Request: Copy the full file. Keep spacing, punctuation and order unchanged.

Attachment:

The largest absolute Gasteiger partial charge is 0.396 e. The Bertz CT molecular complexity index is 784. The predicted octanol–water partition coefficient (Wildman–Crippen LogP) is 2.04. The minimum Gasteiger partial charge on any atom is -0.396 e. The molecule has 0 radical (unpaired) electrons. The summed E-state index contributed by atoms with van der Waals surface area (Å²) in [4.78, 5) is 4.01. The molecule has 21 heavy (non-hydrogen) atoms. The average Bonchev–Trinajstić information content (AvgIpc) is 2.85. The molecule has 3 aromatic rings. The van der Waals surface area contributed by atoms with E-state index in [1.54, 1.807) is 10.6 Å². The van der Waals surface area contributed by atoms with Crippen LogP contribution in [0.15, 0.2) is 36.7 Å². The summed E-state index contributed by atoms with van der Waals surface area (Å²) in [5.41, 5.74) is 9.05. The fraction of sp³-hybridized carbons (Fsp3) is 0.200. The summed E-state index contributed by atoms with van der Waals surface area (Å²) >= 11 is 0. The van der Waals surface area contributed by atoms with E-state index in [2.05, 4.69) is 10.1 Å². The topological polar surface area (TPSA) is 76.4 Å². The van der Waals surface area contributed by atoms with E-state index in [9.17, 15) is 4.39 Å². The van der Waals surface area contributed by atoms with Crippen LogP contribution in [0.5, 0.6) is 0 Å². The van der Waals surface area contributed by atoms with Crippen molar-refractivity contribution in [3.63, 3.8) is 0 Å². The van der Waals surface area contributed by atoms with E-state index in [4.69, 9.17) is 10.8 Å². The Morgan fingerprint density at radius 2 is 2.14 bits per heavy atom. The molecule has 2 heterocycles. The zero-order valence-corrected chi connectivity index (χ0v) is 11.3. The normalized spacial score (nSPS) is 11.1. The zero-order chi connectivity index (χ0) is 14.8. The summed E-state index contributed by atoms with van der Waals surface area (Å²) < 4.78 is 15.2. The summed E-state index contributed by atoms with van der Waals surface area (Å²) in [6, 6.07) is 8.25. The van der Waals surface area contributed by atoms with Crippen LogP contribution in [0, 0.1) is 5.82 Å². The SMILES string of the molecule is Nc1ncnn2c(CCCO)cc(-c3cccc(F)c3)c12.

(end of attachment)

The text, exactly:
The largest absolute Gasteiger partial charge is 0.396 e. The Bertz CT molecular complexity index is 784. The predicted octanol–water partition coefficient (Wildman–Crippen LogP) is 2.04. The minimum Gasteiger partial charge on any atom is -0.396 e. The molecule has 0 radical (unpaired) electrons. The summed E-state index contributed by atoms with van der Waals surface area (Å²) in [4.78, 5) is 4.01. The molecule has 21 heavy (non-hydrogen) atoms. The average Bonchev–Trinajstić information content (AvgIpc) is 2.85. The molecule has 3 aromatic rings. The van der Waals surface area contributed by atoms with E-state index in [1.54, 1.807) is 10.6 Å². The van der Waals surface area contributed by atoms with Crippen LogP contribution in [0.15, 0.2) is 36.7 Å². The summed E-state index contributed by atoms with van der Waals surface area (Å²) in [5.41, 5.74) is 9.05. The fraction of sp³-hybridized carbons (Fsp3) is 0.200. The summed E-state index contributed by atoms with van der Waals surface area (Å²) >= 11 is 0. The van der Waals surface area contributed by atoms with E-state index in [2.05, 4.69) is 10.1 Å². The topological polar surface area (TPSA) is 76.4 Å². The van der Waals surface area contributed by atoms with E-state index in [9.17, 15) is 4.39 Å². The van der Waals surface area contributed by atoms with Crippen LogP contribution in [0.5, 0.6) is 0 Å². The van der Waals surface area contributed by atoms with Crippen molar-refractivity contribution in [3.63, 3.8) is 0 Å². The van der Waals surface area contributed by atoms with E-state index in [4.69, 9.17) is 10.8 Å². The Morgan fingerprint density at radius 2 is 2.14 bits per heavy atom. The molecule has 2 heterocycles. The zero-order valence-corrected chi connectivity index (χ0v) is 11.3. The normalized spacial score (nSPS) is 11.1. The zero-order chi connectivity index (χ0) is 14.8. The summed E-state index contributed by atoms with van der Waals surface area (Å²) < 4.78 is 15.2. The summed E-state index contributed by atoms with van der Waals surface area (Å²) in [6, 6.07) is 8.25. The van der Waals surface area contributed by atoms with Crippen LogP contribution in [0, 0.1) is 5.82 Å². The SMILES string of the molecule is Nc1ncnn2c(CCCO)cc(-c3cccc(F)c3)c12.